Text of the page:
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Thyroid UK
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I wonder if anyone can advise me? I was diagnosed with hypothyroidism 10 yrs ago & was prescribed Levothyroxine (50mcg) which I took without any problems until about 2/3 years ago .I started to feel unwell & thinking I needed more increased the dose which made the whole thing worse so I dropped it back down to 25mcg, felt better for a year but the same problem occurred the following yr so I came off it altogether & still felt crap. GP referred me to a well known hospital in Birmingham & they did absolutely nothing. I don't have many results to post but the last blood test said TSH 6.13 & positive TPO antibodies. Little was mentioned about T3 or 4.They discharged me & for a while I felt better but have become poorly again recently. I just don't know what to do I'm fatigued, unable to lose weight (gained a stone ) feel hungover most mornings like I've been drinking but don't really ever touch the stuff! Cold intolerant have joint pain & headaches blah blah. I do however sometimes feel better later in the day but not for long. I tried taking thyroxine again & it made me feel absolutely terrible, so no relief there. I can't get in to see my Dr so stuck really. There is so much information available & I'm so confused that I really don't know what to do. Can anyone suggest anything?

10 Replies

Hi Loub37

Your story isn't unusual, unfortunately, but you can now begin to get some support from our members. Unfortunately, it isn't a quick fix as we are dealing with hormones but we do need our hormones to be replaced if our thyroid gland has given up a bit.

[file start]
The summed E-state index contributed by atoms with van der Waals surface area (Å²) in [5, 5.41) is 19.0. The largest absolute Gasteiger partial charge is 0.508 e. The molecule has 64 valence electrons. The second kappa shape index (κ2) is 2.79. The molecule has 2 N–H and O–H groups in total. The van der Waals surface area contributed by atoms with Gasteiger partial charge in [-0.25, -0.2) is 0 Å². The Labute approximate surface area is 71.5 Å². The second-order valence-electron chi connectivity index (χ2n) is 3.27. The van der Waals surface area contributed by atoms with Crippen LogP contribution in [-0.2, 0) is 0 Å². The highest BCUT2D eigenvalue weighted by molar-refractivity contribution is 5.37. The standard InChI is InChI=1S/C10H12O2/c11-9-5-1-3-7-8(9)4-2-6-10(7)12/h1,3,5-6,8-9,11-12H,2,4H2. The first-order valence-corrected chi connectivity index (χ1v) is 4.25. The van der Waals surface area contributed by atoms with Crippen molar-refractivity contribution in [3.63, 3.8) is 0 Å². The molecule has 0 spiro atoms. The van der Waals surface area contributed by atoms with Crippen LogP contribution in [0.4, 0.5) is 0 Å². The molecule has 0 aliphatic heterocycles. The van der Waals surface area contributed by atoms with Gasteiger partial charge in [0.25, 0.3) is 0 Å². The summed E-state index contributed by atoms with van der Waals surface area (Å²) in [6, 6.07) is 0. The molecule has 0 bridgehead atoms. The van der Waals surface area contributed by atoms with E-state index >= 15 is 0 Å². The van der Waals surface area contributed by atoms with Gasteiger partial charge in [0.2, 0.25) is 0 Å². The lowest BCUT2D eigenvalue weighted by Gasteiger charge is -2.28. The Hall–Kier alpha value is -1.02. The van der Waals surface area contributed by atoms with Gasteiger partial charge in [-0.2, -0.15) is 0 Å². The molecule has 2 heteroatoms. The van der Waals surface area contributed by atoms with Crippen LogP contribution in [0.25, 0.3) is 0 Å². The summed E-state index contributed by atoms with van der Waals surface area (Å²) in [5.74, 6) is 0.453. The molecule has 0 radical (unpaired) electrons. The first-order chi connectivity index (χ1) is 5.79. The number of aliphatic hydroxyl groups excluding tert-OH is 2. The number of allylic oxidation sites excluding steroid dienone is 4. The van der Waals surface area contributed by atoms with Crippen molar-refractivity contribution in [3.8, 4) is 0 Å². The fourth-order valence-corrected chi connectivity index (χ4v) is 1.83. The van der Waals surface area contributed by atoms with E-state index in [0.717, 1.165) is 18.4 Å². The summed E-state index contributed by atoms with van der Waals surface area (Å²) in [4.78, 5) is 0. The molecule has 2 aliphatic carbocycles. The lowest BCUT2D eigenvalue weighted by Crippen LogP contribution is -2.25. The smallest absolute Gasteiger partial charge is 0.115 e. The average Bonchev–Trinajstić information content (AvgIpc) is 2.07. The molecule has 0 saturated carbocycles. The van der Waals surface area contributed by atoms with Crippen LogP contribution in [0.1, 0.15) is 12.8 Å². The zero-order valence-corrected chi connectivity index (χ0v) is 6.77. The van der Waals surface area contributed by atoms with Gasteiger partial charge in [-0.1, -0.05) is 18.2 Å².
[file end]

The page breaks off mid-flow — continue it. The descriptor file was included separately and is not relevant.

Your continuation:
It looks as if you have Hashimoto's also known as Autoimmune Thyroid Disease as you have antibodies. The antibodies are attacking your thyroid gland and then you are hypothyroid. Your TSH is too high for you to feel well and sometimes levothyroxine doesn't make us feel any better so we might stop or try another make of levo.

Going gluten-free can help reduce the antibodies and some in general feel much better gluten free but I haven't tried it myself.

You increased your dose from 50mcg (which I think you took for 7 years) which didn't go as you expected and then reduced to 25mcg. 50mcg is an extremely small amount of hormones and you will realise that 25mcg is too.

We have to read and learn about the thyroid gland and its function (it controls all of our metabolism) and without sufficient in each and every receptor cell we cannot function. Levothyroxine is T4 and liothyronine is T3 and it is T3 which is required in our receptor cells and T4 should convert to T3 but we need sufficient for it to do so.

Fiirst of all get a new blood test as your TSH is too high at 6+ and it may be higher now. We must have sufficient hormones otherwise we can develop other more severe problems. Ask your GP for a Full Thyroid Function Test as 10 years is far too long to be unwell without medical support. He should test your TSH, T4, T3, Free T4 and Free T3, also ask for Vitamin B12, Vit D, iron, ferritin and folate as we are usually deficient in these which can also cause bad symptoms.

If you're not taking levo at present. Get the earliest possible appointment for a blood test and fast. If you are taking levo, have the last dose approx 24 hours before the blood test, fast, but you can drink water. Take levo afterwards.

Get a print-out of your blood tests with the ranges and post on a new question for members comments.